Cole Weatherby, D.O.
Moontower Mental Wellness, PLLC
by Dr. Cole Weatherby on March 17th, 2015

Boundaries, boundaries, BOUNDARIES!
 
If you have spent any time on a therapist’s couch, you have probably been exposed to the psychological concept of boundaries. And, generally, I feel that any successful therapy should include an exploration of this concept. However, as is often the case with psychobabble buzzwords, boundaries have become clichéd, and I have seen some grimace and squirm at the mere mention of the dread “B word”.
 
Today I’d like to communicate my feelings on the fundamentals of boundaries, their importance, and how to make use of them in your life. Let’s start with a purely fictional example:
 
You have a friend named Marsha. Marsha is likeable enough in many ways, but over the years your relationship has become somewhat of a burden. When her name pops up on the caller ID, your pulse quickens, armpits dampen and feelings of dread ensue. Marsha has a tendency to push the limits of what you should be expected to do as a reasonable human being. She depends on you, and sometimes blames you in a way that feels unfair. You feel responsible for her. When she’s sad, you’re guilty; when she’s hurting, you’re afraid. When she asks you to do something for her, you know you have to do it, or she will “lose it” or fall apart. A 3-hour phone conversation is not unusual, and afterwards your pressure to say the right thing has left you feeling too exhausted to function…not to mention the appointment you had to miss to stay on the phone with her. Sometimes she yells at you. Marsha also has an annoying tendency to tell you what to do, and doesn’t take no for an answer. On top of all that, she really doesn’t like your other friends, or the fact that you’d rather hang out with them from time to time.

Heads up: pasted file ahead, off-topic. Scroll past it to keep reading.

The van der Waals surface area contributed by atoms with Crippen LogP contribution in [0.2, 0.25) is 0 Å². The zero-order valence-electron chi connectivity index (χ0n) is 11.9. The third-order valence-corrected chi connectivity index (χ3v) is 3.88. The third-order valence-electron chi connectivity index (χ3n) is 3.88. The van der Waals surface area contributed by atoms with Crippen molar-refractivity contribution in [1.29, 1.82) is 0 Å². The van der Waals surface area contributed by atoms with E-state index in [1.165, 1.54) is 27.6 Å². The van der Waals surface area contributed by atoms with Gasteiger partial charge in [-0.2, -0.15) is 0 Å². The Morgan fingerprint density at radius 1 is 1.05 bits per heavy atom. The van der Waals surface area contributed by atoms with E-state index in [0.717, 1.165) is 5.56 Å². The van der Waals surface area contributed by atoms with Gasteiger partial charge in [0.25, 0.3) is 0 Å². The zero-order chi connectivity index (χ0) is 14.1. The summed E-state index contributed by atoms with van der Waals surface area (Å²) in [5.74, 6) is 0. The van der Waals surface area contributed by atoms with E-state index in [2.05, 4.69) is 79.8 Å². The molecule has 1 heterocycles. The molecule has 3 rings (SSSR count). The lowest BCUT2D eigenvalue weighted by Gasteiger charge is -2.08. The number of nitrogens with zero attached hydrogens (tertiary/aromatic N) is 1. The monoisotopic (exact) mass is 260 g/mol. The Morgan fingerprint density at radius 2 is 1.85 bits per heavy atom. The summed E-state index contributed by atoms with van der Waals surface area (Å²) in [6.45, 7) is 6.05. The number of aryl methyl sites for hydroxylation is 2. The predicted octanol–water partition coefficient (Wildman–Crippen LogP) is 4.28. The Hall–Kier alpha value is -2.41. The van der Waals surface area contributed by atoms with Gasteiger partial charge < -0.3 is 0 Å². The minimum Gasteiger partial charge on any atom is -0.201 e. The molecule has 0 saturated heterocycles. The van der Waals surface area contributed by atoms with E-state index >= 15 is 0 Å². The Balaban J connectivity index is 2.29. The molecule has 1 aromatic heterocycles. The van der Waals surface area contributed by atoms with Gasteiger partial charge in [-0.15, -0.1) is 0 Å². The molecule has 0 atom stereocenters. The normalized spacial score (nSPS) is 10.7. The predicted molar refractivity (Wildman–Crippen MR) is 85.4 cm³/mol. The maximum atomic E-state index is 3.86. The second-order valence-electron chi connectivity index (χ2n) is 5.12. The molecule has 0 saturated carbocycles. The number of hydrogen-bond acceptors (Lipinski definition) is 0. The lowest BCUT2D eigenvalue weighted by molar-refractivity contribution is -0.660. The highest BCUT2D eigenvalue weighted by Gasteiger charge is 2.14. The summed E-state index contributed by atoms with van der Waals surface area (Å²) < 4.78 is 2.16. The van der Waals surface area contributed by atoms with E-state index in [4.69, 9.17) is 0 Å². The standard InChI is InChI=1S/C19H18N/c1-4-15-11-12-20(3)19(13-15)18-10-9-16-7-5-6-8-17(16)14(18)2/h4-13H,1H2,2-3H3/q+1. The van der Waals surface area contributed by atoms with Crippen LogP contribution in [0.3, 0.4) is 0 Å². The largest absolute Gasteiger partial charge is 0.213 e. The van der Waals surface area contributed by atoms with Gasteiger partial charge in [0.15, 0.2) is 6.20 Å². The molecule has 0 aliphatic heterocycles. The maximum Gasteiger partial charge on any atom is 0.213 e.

Yes, this example is extreme of a toxic relationship with poor boundaries, but I’d be willing to bet you have known more than a few Marshas in your lifetime, or found yourself in a relationship that felt at least a little bit like the one described. Before going further, I think it is important to emphasize that not all the blame in this situation is on Marsha (In fact, I’ll argue that only 50% is on her). She is who she is, and she actually might behave quite differently in other relationships, but the relationship with you is broken and painful. So, what is to be done?! How do you keep these kinds of relationships from accumulating in your life?
 
The only way I know of to help a relationship like this one is by building your boundary skills and putting them to use. Essentially, boundaries are the lines we draw between self and other. As I see it there are two main aspects to boundaries: 1. Recognizing who you are, what you stand for, and what you (or anyone else) shouldn’t tolerate, and being assertive about those things. 2. Allowing other people to feel their emotions without feeling responsible for what they are feeling.